Trump Weighs Bringing Back William Barr as Attorney General

WASHINGTON — President Trump is strongly considering nominating William P. Barr, who served as attorney general during the first Bush administration from 1991 to 1993, to return for a second stint as head of the Justice Department, according to people close to Mr. Trump.

Mr. Barr, a Republican and corporate lawyer, has long advanced a vision of sweeping presidential powers. Mr. Trump’s growing focus on him comes amid a rocky reception for Matthew G. Whitaker, whom the president installed last month as acting attorney general after ousting Jeff Sessions from the post.

With Democrats vowing oversight hearings into Mr. Whitaker when they take over the House in January, the president is said to be under pressure — including from allies like Republican senators Charles E. Grassley of Iowa and Lindsey Graham of South Carolina, the departing and incoming chairmen of the Senate Judiciary Committee — to quickly nominate a viable successor to Mr. Sessions.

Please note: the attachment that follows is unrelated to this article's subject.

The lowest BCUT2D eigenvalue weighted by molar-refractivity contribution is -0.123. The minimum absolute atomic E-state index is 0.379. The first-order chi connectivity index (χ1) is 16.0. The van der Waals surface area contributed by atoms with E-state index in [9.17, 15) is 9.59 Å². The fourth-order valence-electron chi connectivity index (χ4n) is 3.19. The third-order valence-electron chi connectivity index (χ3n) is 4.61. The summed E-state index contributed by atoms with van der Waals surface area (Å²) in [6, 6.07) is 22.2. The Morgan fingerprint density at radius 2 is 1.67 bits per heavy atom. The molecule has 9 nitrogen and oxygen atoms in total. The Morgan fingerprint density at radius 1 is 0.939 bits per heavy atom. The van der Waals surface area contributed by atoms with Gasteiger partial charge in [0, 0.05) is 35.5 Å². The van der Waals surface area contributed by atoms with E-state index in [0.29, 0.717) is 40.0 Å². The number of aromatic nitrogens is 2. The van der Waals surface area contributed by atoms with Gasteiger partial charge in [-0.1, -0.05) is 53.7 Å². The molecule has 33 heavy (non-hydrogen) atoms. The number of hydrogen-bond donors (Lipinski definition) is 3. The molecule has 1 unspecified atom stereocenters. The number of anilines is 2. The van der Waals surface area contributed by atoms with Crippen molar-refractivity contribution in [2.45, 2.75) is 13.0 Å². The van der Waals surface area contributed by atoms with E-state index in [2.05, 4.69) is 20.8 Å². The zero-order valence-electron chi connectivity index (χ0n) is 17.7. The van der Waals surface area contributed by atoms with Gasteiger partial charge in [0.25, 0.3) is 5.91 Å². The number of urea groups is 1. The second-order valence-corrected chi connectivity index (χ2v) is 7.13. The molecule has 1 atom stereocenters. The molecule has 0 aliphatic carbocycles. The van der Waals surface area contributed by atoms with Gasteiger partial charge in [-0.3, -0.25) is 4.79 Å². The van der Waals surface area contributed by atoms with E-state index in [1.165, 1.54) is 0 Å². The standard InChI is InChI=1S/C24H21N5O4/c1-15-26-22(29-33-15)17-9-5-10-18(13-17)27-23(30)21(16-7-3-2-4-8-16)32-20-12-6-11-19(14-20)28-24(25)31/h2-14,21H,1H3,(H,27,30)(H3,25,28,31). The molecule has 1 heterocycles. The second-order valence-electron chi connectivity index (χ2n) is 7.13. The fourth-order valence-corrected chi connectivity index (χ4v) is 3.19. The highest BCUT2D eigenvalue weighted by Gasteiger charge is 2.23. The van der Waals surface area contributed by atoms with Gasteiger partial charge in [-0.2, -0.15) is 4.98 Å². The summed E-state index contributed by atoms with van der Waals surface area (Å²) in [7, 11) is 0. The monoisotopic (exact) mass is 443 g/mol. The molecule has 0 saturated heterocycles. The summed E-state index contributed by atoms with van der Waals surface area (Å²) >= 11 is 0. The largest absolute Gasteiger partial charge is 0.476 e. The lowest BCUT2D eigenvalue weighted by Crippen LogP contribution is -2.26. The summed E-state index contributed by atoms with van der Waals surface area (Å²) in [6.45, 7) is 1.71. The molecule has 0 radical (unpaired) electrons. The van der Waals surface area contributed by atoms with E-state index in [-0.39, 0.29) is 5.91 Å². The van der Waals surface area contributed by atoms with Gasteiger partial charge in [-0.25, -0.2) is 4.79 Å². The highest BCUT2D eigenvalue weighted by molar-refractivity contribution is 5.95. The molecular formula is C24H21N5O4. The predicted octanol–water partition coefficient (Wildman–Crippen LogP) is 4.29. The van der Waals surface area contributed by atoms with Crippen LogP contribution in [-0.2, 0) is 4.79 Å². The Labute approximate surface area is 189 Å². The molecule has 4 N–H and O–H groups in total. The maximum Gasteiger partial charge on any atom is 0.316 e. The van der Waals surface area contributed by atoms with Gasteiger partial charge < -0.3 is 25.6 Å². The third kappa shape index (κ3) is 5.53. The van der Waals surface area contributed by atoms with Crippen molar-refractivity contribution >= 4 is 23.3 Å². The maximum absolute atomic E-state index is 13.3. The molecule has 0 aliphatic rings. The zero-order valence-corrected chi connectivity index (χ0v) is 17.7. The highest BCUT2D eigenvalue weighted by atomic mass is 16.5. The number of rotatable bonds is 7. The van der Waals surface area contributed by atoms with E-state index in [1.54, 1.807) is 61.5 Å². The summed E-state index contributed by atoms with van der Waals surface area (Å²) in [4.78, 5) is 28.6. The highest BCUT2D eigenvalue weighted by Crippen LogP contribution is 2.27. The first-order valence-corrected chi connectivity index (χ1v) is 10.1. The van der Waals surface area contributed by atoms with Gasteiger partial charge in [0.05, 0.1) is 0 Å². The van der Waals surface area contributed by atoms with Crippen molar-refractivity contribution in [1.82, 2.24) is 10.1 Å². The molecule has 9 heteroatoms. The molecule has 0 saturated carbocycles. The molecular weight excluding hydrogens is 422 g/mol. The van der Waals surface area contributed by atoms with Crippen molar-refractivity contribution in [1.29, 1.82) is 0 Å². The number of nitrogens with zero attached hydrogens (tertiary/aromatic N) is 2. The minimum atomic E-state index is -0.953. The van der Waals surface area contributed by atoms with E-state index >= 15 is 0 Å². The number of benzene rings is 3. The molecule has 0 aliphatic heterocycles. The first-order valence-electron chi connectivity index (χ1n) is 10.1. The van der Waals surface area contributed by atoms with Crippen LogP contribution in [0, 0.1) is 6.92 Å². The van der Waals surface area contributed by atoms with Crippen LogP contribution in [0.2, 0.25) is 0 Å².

Mr. Barr is seen as the leading candidate for the nomination if Mr. Trump does not decide to stay with Mr. Whitaker for an extended period, several Justice Department officials said this week. And while Mr. Trump is known for changing his mind capriciously, he likes to poll advisers and confidants about potential nominees and has asked several people about Mr. Barr recently.

In some of those conversations, Mr. Trump has also repeatedly asked whether the next pick would recuse himself from overseeing the special counsel investigation into whether his campaign conspired with Russia in its interference in the 2016 election, several people said. Mr. Sessions recused himself early in his tenure, souring his relationship with Mr. Trump, who wanted a loyalist managing the inquiry.

Mr. Barr declined a request for comment. Mr. Trump’s interest in him was reported earlier by The Washington Post.

Mr. Barr has criticized aspects of the Russia investigation, including suggesting that the special counsel, Robert S. Mueller III, hired too many prosecutors who had donated to Democratic campaigns. Mr. Barr has also defended Mr. Trump’s calls for a new criminal investigation into his defeated 2016 opponent, Hillary Clinton, including over a uranium mining deal the Obama administration approved when she was secretary of state.